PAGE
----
Puberty will be the death of me. Not my own. I dealt with that many, many years ago [and somehow survived]. I’m talking about the kids.
I thought I’d have it easy. I mean how could puberty be difficult for boys? I figured, Lee could have all of the wet dream and unexpected erection conversations and I’d only have to have one period talk and have to buy bras for just one child [I hope ]. But I was wrong. Very wrong.
I’m sure Justis will just be thrilled that I’m sharing this with you [sorry Justis ], but I’m sharing it anyway. I took Justis to the doctor today for his school physical [like I do every year]. Justis is thirteen and right in the midst of puberty. He’s growing like a weed. If you’ve seen him recently you’ve seen how tall he’s gotten. His voice is just starting to change. And he know needs to wear deoderant every day and wash his face every night because of body odor and acne. Fun Fun!
However there are many secret parts to puberty. Things I had never heard of before. Being a girl I don’t know a lot about what a guy goes through to become a man. But I’m learning…
At Justis’ appointment today, the doctor discovered a varicocele. According to that website a varicocele is…
In all guys, there’s a structure that contains arteries, veins, nerves, and tubes – called the spermatic cord – that provides a connection and circulates blood to and from the testicles. Veins carry the blood flowing from the body back toward the heart, and a bunch of valves in the veins keep the blood flowing one way and stop it from flowing backward. In other words, the valves regulate your blood flow and make sure everything is flowing in the right direction.
But sometimes these valves can fail. When this happens, some of the blood can flow in reverse. This backed-up blood can collect in pools in the veins, which then causes the veins to stretch and get bigger, or become swollen. This is called a varicocele (pronounced: var-uh-ko-seel).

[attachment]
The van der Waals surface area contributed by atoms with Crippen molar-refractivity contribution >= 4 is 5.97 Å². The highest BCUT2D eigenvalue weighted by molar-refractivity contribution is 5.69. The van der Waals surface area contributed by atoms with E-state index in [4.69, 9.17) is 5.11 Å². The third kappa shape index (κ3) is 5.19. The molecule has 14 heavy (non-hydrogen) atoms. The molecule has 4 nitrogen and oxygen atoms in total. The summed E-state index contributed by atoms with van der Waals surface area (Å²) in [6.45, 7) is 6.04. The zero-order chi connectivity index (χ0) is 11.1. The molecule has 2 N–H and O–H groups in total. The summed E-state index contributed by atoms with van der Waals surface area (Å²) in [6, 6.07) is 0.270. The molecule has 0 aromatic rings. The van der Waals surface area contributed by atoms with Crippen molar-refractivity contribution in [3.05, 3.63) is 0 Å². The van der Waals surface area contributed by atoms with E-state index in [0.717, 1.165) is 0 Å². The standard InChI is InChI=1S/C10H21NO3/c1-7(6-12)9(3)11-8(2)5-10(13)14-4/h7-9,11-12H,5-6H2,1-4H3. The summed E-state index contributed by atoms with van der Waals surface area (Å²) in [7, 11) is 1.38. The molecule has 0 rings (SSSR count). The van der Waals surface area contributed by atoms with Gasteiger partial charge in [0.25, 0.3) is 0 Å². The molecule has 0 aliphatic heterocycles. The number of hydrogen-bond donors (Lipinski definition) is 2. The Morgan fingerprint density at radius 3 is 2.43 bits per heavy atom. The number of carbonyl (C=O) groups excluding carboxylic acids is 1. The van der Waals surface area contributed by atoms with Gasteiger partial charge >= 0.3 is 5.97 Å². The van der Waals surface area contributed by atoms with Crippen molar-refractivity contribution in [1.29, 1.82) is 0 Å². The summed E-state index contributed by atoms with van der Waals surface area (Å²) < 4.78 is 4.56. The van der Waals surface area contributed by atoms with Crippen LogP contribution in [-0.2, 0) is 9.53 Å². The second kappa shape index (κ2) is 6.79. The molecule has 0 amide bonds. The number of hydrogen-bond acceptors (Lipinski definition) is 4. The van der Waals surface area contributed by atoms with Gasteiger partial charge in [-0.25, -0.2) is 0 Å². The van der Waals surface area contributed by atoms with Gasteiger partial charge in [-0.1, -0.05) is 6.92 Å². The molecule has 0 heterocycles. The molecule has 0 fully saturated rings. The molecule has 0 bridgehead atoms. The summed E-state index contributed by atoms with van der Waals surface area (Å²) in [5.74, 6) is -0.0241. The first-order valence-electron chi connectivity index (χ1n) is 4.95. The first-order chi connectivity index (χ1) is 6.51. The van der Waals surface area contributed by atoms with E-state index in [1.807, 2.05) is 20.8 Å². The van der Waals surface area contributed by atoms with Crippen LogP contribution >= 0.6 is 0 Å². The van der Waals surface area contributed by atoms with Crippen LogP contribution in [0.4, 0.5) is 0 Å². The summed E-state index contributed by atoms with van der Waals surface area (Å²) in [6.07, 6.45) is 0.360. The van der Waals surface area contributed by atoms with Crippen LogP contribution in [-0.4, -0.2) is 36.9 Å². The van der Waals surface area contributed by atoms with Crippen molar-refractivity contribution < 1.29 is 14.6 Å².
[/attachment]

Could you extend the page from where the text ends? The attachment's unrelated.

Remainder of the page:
At this point the doctor doesn’t think that surgery is necessary. It is minor and it’s not bothering Justis so he is just going to keep an eye on it. He said that down the road if it’s bothering Justis or if Justis and his wife [way in the future] are having trouble conceiving then they may do surgery. But at this point it’s not a big deal.
Earlier this year Justis had gynecomastia. This is a condition in which breast tissue forms in guys, usually due to normal hormonal changes during puberty. In Justis’ case it only happened in one breast. So he looked like he was growing one boob. He, of course, was very embarrassed by this. In fact he refused to dress out for gym for many weeks. However, the doctor assured him that it would eventually go away and his chest would again be flat. And the doctor was right. It didnt’ last for very long; maybe a month or so.
I feel so bad for Justis. It seems like every weird puberty symptom possible is happening to him. And you know how sensitive kids are at this stage in their life. It’s not okay to be different in middle school and high school. But we’re just taking it one step at a time and trying to reassure Justis that he’s normal. Some day he’ll be grown and laugh about all this. But I’m sure in his mind that day isn’t coming soon enough.